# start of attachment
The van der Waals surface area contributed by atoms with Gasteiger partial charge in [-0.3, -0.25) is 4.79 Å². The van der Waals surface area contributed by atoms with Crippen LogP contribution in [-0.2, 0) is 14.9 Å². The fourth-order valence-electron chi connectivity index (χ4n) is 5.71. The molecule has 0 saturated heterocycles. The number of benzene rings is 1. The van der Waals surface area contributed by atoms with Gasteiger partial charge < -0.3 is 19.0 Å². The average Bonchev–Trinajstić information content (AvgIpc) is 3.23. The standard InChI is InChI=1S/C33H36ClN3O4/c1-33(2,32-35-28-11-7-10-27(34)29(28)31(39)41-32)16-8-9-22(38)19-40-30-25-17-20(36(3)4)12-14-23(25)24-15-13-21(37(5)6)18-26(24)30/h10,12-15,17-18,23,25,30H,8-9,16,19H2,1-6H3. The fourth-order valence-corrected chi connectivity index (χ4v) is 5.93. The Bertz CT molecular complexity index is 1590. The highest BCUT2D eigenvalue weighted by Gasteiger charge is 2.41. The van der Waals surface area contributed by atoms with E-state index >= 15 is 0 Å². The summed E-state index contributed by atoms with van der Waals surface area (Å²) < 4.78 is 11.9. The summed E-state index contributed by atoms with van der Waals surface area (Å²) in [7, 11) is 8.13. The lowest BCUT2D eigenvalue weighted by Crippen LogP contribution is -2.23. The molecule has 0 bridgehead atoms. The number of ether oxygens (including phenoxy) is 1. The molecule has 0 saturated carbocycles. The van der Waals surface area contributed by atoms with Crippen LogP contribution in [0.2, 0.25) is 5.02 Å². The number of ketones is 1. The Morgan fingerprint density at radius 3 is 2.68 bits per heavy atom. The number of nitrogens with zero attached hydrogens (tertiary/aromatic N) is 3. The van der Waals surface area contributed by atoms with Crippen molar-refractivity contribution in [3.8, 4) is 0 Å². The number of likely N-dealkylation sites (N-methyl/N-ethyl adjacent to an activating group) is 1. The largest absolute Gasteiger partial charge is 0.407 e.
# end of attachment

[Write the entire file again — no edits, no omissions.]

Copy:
The van der Waals surface area contributed by atoms with Gasteiger partial charge in [-0.3, -0.25) is 4.79 Å². The van der Waals surface area contributed by atoms with Crippen LogP contribution in [-0.2, 0) is 14.9 Å². The fourth-order valence-electron chi connectivity index (χ4n) is 5.71. The molecule has 0 saturated heterocycles. The number of benzene rings is 1. The van der Waals surface area contributed by atoms with Gasteiger partial charge < -0.3 is 19.0 Å². The average Bonchev–Trinajstić information content (AvgIpc) is 3.23. The standard InChI is InChI=1S/C33H36ClN3O4/c1-33(2,32-35-28-11-7-10-27(34)29(28)31(39)41-32)16-8-9-22(38)19-40-30-25-17-20(36(3)4)12-14-23(25)24-15-13-21(37(5)6)18-26(24)30/h10,12-15,17-18,23,25,30H,8-9,16,19H2,1-6H3. The fourth-order valence-corrected chi connectivity index (χ4v) is 5.93. The Bertz CT molecular complexity index is 1590. The highest BCUT2D eigenvalue weighted by Gasteiger charge is 2.41. The van der Waals surface area contributed by atoms with E-state index >= 15 is 0 Å². The summed E-state index contributed by atoms with van der Waals surface area (Å²) < 4.78 is 11.9. The summed E-state index contributed by atoms with van der Waals surface area (Å²) in [7, 11) is 8.13. The lowest BCUT2D eigenvalue weighted by Crippen LogP contribution is -2.23. The molecule has 0 bridgehead atoms. The number of ether oxygens (including phenoxy) is 1. The molecule has 0 saturated carbocycles. The van der Waals surface area contributed by atoms with Crippen LogP contribution in [0.2, 0.25) is 5.02 Å². The number of ketones is 1. The Morgan fingerprint density at radius 3 is 2.68 bits per heavy atom. The number of nitrogens with zero attached hydrogens (tertiary/aromatic N) is 3. The van der Waals surface area contributed by atoms with Crippen molar-refractivity contribution in [3.8, 4) is 0 Å². The number of likely N-dealkylation sites (N-methyl/N-ethyl adjacent to an activating group) is 1. The largest absolute Gasteiger partial charge is 0.407 e.